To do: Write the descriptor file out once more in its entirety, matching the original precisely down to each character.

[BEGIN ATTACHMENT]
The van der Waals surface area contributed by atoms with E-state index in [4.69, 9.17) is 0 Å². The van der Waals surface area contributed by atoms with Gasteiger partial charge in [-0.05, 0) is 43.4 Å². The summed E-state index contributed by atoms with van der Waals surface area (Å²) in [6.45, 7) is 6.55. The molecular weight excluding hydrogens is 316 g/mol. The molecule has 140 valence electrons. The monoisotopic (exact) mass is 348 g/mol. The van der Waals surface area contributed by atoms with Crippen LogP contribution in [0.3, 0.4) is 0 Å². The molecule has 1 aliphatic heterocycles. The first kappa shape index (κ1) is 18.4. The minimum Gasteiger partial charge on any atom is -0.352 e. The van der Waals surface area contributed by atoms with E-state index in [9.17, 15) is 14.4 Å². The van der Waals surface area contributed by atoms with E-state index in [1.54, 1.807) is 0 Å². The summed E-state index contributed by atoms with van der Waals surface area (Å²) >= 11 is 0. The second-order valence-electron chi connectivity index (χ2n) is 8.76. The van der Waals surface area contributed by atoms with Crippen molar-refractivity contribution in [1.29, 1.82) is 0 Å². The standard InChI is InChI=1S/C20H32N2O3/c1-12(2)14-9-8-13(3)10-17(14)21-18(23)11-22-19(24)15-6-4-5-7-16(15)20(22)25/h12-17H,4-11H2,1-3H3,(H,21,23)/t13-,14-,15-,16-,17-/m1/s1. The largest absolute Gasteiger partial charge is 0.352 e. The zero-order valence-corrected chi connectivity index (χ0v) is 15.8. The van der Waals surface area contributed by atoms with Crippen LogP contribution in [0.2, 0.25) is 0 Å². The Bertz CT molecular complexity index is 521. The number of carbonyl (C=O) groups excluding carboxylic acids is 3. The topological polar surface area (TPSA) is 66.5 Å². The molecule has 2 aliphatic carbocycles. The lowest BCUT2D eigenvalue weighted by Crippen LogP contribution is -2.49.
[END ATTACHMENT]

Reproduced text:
The van der Waals surface area contributed by atoms with E-state index in [4.69, 9.17) is 0 Å². The van der Waals surface area contributed by atoms with Gasteiger partial charge in [-0.05, 0) is 43.4 Å². The summed E-state index contributed by atoms with van der Waals surface area (Å²) in [6.45, 7) is 6.55. The molecular weight excluding hydrogens is 316 g/mol. The molecule has 140 valence electrons. The monoisotopic (exact) mass is 348 g/mol. The van der Waals surface area contributed by atoms with Crippen LogP contribution in [0.3, 0.4) is 0 Å². The molecule has 1 aliphatic heterocycles. The first kappa shape index (κ1) is 18.4. The minimum Gasteiger partial charge on any atom is -0.352 e. The van der Waals surface area contributed by atoms with E-state index in [9.17, 15) is 14.4 Å². The van der Waals surface area contributed by atoms with E-state index in [1.54, 1.807) is 0 Å². The summed E-state index contributed by atoms with van der Waals surface area (Å²) >= 11 is 0. The second-order valence-electron chi connectivity index (χ2n) is 8.76. The van der Waals surface area contributed by atoms with Crippen molar-refractivity contribution in [1.29, 1.82) is 0 Å². The standard InChI is InChI=1S/C20H32N2O3/c1-12(2)14-9-8-13(3)10-17(14)21-18(23)11-22-19(24)15-6-4-5-7-16(15)20(22)25/h12-17H,4-11H2,1-3H3,(H,21,23)/t13-,14-,15-,16-,17-/m1/s1. The largest absolute Gasteiger partial charge is 0.352 e. The zero-order valence-corrected chi connectivity index (χ0v) is 15.8. The van der Waals surface area contributed by atoms with Crippen LogP contribution in [0.2, 0.25) is 0 Å². The Bertz CT molecular complexity index is 521. The number of carbonyl (C=O) groups excluding carboxylic acids is 3. The topological polar surface area (TPSA) is 66.5 Å². The molecule has 2 aliphatic carbocycles. The lowest BCUT2D eigenvalue weighted by Crippen LogP contribution is -2.49.